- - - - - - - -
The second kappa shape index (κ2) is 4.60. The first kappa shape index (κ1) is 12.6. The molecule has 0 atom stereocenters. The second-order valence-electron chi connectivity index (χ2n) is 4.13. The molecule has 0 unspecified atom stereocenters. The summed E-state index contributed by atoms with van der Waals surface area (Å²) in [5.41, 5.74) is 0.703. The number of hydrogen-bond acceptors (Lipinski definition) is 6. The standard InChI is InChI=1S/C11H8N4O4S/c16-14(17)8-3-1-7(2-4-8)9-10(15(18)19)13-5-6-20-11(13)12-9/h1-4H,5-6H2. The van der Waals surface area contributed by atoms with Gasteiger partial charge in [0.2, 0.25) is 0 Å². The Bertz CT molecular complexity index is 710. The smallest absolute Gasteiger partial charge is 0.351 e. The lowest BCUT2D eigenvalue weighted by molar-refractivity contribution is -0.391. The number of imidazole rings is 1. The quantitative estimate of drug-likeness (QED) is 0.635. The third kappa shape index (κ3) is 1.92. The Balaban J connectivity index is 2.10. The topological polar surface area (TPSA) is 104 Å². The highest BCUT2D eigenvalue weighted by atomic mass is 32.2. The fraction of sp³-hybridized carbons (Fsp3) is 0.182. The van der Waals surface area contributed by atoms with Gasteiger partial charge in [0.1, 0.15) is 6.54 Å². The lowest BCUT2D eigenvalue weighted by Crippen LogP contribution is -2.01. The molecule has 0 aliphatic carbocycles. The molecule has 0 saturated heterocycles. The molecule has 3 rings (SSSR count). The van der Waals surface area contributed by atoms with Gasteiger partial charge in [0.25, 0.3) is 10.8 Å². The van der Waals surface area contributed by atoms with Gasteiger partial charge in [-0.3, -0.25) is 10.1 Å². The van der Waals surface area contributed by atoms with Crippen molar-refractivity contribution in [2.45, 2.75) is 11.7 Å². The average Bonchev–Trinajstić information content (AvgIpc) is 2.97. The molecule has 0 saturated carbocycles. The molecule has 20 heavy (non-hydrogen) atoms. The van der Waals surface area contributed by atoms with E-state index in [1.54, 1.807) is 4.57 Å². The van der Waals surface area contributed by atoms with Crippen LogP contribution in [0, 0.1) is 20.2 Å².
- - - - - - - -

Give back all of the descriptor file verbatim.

The second kappa shape index (κ2) is 4.60. The first kappa shape index (κ1) is 12.6. The molecule has 0 atom stereocenters. The second-order valence-electron chi connectivity index (χ2n) is 4.13. The molecule has 0 unspecified atom stereocenters. The summed E-state index contributed by atoms with van der Waals surface area (Å²) in [5.41, 5.74) is 0.703. The number of hydrogen-bond acceptors (Lipinski definition) is 6. The standard InChI is InChI=1S/C11H8N4O4S/c16-14(17)8-3-1-7(2-4-8)9-10(15(18)19)13-5-6-20-11(13)12-9/h1-4H,5-6H2. The van der Waals surface area contributed by atoms with Gasteiger partial charge in [0.2, 0.25) is 0 Å². The Bertz CT molecular complexity index is 710. The smallest absolute Gasteiger partial charge is 0.351 e. The lowest BCUT2D eigenvalue weighted by molar-refractivity contribution is -0.391. The number of imidazole rings is 1. The quantitative estimate of drug-likeness (QED) is 0.635. The third kappa shape index (κ3) is 1.92. The Balaban J connectivity index is 2.10. The topological polar surface area (TPSA) is 104 Å². The highest BCUT2D eigenvalue weighted by atomic mass is 32.2. The fraction of sp³-hybridized carbons (Fsp3) is 0.182. The van der Waals surface area contributed by atoms with Gasteiger partial charge in [0.1, 0.15) is 6.54 Å². The lowest BCUT2D eigenvalue weighted by Crippen LogP contribution is -2.01. The molecule has 0 aliphatic carbocycles. The molecule has 0 saturated heterocycles. The molecule has 3 rings (SSSR count). The van der Waals surface area contributed by atoms with Gasteiger partial charge in [0.25, 0.3) is 10.8 Å². The van der Waals surface area contributed by atoms with Gasteiger partial charge in [-0.3, -0.25) is 10.1 Å². The van der Waals surface area contributed by atoms with Crippen molar-refractivity contribution in [2.45, 2.75) is 11.7 Å². The average Bonchev–Trinajstić information content (AvgIpc) is 2.97. The molecule has 0 saturated carbocycles. The molecule has 20 heavy (non-hydrogen) atoms. The van der Waals surface area contributed by atoms with E-state index in [1.54, 1.807) is 4.57 Å². The van der Waals surface area contributed by atoms with Crippen LogP contribution in [0, 0.1) is 20.2 Å².